Sustainable Development Goal 14: To what degree have we achieved the 2020 targets for our oceans?

Mialy Andriamahefazafy*, Grégoire Touron-Gardic, Antaya Lauren Alexandra March, Giles Hosch, Deng Palomares, Pierre Failler

*Corresponding author for this work

Research output: Contribution to journalArticlepeer-review

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Abstract

Since the adoption of the United Nations Sustainable Development Goals in 2015, the world oceans, to which a specific goal was assigned, have been high on the global agenda. At the national level, the ocean has received increasing consideration, with many coastal states and islands adopting blue economy strategies and frameworks, and putting the ocean at the centre of development. SDG 14: Life Below Water includes ten targets, four of which (14.2, 14.4, 14.5 and 14.6) expired in 2020. This paper presents the state of progress on these four targets that address marine protection and fisheries management. The study is based on an assessment of the indicators established by the United Nations for each target, using publicly available databases allowing to measure the achievement of the targets. The analysis shows that achievement of these four targets is meagre with most countries not achieving any of the four goals. Most countries were classified as far from achievement or having made low progress. Only two countries achieved three of the targets and more than 20 countries failed to achieve two targets or more. Across the four targets, SDG 14.5 on marine protected areas saw the highest number of achievers but also a high number of countries still far from achievement. Europe and Oceania had the highest number of countries having performed well in terms of achievement while Africa and the Middle East showed the most countries with limited achievement. These results indicate that there is still a long way to go to achieve these four targets in 2030. To move towards achievement, more investment is needed towards priority countries that have seen limited achievement but also some adaptation might be needed in terms of monitoring processes. Finally, it seems useful at this point to reflect on what has been achieved and how countries, especially those facing various socio-economic and political challenges, can fully benefit from current processes towards implementing SDG14.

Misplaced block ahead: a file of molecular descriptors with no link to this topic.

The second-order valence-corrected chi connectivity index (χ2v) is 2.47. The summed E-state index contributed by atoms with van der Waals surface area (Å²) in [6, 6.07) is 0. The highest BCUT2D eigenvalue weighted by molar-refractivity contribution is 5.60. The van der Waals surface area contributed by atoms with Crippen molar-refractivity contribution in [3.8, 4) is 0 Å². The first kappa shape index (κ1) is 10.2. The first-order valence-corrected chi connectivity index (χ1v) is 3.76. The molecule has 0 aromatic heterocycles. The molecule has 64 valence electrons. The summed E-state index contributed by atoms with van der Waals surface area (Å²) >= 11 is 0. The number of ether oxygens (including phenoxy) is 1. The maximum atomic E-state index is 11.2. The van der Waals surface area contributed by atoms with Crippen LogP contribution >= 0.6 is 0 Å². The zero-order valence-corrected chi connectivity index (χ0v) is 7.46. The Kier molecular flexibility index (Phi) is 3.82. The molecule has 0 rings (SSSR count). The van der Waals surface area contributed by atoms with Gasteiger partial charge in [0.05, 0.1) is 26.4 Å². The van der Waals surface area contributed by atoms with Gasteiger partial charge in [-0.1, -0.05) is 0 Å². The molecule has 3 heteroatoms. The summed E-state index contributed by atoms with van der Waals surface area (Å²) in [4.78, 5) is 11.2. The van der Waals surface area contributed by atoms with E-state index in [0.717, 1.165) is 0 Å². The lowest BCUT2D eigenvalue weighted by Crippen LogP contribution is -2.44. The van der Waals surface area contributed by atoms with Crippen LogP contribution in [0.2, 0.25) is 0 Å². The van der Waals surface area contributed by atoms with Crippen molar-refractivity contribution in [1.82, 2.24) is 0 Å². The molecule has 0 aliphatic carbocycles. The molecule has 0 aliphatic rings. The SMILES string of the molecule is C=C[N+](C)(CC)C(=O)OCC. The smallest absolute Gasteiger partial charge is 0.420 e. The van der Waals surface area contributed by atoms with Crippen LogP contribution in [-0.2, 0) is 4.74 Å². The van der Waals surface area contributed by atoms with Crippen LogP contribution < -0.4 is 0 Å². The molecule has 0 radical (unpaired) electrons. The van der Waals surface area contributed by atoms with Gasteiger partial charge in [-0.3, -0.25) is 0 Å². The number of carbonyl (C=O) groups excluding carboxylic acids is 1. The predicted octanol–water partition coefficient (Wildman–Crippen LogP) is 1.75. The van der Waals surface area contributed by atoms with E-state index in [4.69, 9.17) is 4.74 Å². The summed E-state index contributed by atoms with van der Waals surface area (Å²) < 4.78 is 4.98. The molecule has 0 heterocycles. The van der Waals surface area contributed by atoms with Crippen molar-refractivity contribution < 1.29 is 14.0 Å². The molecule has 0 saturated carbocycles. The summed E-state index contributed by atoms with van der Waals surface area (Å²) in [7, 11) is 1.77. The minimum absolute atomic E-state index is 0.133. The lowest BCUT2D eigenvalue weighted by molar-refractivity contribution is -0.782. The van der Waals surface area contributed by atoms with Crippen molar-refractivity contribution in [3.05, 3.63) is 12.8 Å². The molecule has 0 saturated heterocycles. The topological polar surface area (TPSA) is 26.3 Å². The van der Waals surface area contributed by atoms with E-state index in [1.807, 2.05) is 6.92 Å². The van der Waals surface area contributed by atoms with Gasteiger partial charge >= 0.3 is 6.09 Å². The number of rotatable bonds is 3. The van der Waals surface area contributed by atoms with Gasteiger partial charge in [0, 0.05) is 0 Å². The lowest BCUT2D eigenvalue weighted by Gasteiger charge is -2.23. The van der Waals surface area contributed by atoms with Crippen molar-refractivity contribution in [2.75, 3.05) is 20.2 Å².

Original languageEnglish
JournalOcean and Coastal Management
Publication statusAccepted for publication - 27 Jun 2022

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